The risks of drinking and driving have been extensively documented, but some drivers still persist in this reckless behavior. Even in Illinois, where DUI laws and enforcement efforts have earned a five-star rating from Mothers Against Drunk Driving, intoxicated drivers still pos
e a significant threat. In 2012, over one in three fatal Illinois auto accidents were alcohol-related,
according to MADD.
To avoid needless accidents, people who drink are encouraged to call cabs, use public transportation, spend the night somewhere safe or designate sober drivers. Unfortunately, a recent study indicates that a significant number of designated drivers fail to stay sober.
Dangerous designated drivers
In 2011, University of Florida researchers conducted a study of about 1,000 drivers. Researchers approached patrons leaving bars, surveyed those willing to participate and tested their blood-alcohol content with a Breathalyzer. The study found 35 percent of designated drivers had alcohol in their systems.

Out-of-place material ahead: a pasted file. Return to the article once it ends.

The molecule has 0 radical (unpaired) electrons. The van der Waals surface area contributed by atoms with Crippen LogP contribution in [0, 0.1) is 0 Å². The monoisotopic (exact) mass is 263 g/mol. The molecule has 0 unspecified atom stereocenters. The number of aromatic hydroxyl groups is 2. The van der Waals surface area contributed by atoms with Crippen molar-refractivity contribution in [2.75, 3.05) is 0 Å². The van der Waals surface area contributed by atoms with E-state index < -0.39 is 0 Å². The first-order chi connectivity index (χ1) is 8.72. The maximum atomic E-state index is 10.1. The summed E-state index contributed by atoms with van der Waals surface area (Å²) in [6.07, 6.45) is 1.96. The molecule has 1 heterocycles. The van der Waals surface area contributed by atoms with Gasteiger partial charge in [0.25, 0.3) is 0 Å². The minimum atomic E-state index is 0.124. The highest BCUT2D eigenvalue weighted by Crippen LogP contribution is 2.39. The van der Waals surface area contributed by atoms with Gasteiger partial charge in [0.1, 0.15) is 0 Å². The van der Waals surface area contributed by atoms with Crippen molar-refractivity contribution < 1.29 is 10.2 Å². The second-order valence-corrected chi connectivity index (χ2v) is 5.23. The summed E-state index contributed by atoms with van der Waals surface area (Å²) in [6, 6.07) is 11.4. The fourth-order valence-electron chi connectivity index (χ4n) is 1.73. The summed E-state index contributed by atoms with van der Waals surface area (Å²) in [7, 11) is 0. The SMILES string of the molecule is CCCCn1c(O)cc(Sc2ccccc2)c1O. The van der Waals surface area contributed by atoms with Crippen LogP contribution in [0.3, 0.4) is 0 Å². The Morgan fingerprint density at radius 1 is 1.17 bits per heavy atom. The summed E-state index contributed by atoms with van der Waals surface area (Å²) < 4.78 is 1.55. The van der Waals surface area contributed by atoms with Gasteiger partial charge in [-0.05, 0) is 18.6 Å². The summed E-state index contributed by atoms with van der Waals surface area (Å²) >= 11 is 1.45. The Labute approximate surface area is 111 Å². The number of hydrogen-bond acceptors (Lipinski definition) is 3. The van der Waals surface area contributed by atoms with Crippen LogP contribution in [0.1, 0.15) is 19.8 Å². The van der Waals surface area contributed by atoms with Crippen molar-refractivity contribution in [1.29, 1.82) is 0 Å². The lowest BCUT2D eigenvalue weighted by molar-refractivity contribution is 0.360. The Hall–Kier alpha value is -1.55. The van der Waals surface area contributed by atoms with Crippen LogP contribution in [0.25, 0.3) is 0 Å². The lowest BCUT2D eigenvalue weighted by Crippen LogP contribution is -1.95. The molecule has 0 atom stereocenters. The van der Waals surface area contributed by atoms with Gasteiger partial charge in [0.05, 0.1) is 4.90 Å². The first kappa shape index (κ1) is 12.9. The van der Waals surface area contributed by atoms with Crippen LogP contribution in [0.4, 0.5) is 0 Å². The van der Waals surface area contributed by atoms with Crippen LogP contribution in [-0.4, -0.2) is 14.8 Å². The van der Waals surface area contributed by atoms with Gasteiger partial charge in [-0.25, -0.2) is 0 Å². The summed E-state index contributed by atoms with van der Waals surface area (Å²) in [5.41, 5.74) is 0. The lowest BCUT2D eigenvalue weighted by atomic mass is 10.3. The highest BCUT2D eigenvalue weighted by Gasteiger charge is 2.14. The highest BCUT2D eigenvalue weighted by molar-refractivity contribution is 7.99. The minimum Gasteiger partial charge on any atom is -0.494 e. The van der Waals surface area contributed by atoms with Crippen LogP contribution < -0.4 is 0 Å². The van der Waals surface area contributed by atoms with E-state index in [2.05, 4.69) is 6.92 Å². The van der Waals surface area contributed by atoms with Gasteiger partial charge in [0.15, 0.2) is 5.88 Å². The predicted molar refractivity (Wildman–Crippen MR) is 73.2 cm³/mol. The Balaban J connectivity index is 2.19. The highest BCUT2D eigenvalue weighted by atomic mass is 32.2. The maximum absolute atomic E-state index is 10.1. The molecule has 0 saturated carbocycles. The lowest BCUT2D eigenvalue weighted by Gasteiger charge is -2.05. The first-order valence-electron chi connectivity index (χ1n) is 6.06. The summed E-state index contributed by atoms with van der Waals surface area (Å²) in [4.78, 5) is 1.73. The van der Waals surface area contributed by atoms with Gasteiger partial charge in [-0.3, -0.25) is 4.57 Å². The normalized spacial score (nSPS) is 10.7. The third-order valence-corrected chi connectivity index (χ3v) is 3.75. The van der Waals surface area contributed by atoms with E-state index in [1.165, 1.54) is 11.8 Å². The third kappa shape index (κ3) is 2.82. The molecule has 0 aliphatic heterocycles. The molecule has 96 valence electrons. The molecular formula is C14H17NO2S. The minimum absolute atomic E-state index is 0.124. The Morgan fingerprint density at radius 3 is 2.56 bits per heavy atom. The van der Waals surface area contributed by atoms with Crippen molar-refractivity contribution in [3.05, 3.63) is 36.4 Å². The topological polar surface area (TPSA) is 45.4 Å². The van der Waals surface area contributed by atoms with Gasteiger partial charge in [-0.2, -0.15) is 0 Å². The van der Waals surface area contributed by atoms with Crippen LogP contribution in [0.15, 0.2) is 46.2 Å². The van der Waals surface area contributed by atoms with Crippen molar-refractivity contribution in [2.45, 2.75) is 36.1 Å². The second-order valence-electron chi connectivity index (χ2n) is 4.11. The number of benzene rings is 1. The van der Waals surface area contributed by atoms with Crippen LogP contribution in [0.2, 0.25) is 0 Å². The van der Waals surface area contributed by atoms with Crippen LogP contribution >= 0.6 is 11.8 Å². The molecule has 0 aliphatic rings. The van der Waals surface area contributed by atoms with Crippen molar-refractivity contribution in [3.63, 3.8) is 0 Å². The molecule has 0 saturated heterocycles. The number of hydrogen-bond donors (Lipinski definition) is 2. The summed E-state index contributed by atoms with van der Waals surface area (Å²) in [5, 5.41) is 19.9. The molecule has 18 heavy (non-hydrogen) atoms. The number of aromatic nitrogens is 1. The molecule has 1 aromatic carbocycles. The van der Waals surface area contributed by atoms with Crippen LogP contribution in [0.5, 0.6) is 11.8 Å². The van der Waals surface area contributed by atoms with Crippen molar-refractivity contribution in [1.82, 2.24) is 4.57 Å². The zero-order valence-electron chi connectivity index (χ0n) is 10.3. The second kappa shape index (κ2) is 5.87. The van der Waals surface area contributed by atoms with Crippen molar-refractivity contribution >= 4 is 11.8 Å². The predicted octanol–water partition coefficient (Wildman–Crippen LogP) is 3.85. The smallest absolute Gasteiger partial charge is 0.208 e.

Researchers suggest this may happen because some people do not designate a driver before they start drinking. Instead, they decide who will drive later in the night, and the person who is least drunk or perceived as most successful at driving drunk is often selected. Widespread casual attitudes about the effects of “just one or two drinks” may also contribute to the problem.
The study found that the designated drivers who consumed alcohol were typically less drunk than their companions. Still, half of the designated drivers who did not abstain had a blood-alcohol content of at least .05. This BAC is the legal limit in many countries and the limit the National Transportation Safety Board recommended in 2013. Research has shown that crash involvement is 38 percent more likely for people with this blood-alcohol level than for sober drivers.
In July 2013, a tragic accident illustrated what can happen when designated drivers make irresponsible decisions. A 20-year old driver in Massachusetts lost control of his vehicle and hit a light pole, fatally injuring his passenger. Authorities found that the driver’s BAC was .11. He later admitted to drinking six beers and smoking marijuana before driving, despite being chosen as the designated driver.
The number of designated drivers who cause accidents after consuming alcohol is unknown. In Illinois, accidents involving alcohol claimed 279 lives in 2011 and 321 lives in 2012, according to the Century Council and MADD. The family members of these victims have the right to hold the negligent driver responsible through a wrongful death lawsuit. Similarly, accident victims who survive can file personal injury claims. These actions may not restore a person’s former quality of life, but the damages awarded can help offset the financial and less easily measured costs of the accident.